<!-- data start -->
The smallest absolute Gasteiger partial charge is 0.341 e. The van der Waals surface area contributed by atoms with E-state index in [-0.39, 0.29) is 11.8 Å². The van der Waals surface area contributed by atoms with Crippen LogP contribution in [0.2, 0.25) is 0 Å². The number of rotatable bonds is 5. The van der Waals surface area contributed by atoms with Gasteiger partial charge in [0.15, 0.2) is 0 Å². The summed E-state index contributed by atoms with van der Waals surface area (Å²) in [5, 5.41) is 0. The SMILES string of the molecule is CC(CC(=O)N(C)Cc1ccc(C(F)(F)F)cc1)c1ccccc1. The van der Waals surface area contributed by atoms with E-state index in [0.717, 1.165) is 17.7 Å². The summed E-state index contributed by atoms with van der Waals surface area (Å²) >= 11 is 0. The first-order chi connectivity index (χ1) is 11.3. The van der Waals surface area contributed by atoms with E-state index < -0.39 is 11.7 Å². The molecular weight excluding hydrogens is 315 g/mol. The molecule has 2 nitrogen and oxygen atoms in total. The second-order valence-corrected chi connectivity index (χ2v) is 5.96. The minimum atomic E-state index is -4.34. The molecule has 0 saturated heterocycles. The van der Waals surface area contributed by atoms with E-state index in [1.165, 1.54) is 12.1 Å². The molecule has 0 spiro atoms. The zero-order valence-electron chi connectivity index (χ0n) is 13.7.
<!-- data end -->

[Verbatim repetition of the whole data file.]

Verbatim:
The smallest absolute Gasteiger partial charge is 0.341 e. The van der Waals surface area contributed by atoms with E-state index in [-0.39, 0.29) is 11.8 Å². The van der Waals surface area contributed by atoms with Crippen LogP contribution in [0.2, 0.25) is 0 Å². The number of rotatable bonds is 5. The van der Waals surface area contributed by atoms with Gasteiger partial charge in [0.15, 0.2) is 0 Å². The summed E-state index contributed by atoms with van der Waals surface area (Å²) in [5, 5.41) is 0. The SMILES string of the molecule is CC(CC(=O)N(C)Cc1ccc(C(F)(F)F)cc1)c1ccccc1. The van der Waals surface area contributed by atoms with E-state index in [0.717, 1.165) is 17.7 Å². The summed E-state index contributed by atoms with van der Waals surface area (Å²) >= 11 is 0. The first-order chi connectivity index (χ1) is 11.3. The van der Waals surface area contributed by atoms with E-state index < -0.39 is 11.7 Å². The molecular weight excluding hydrogens is 315 g/mol. The molecule has 2 nitrogen and oxygen atoms in total. The second-order valence-corrected chi connectivity index (χ2v) is 5.96. The minimum atomic E-state index is -4.34. The molecule has 0 saturated heterocycles. The van der Waals surface area contributed by atoms with E-state index in [1.165, 1.54) is 12.1 Å². The molecule has 0 spiro atoms. The zero-order valence-electron chi connectivity index (χ0n) is 13.7.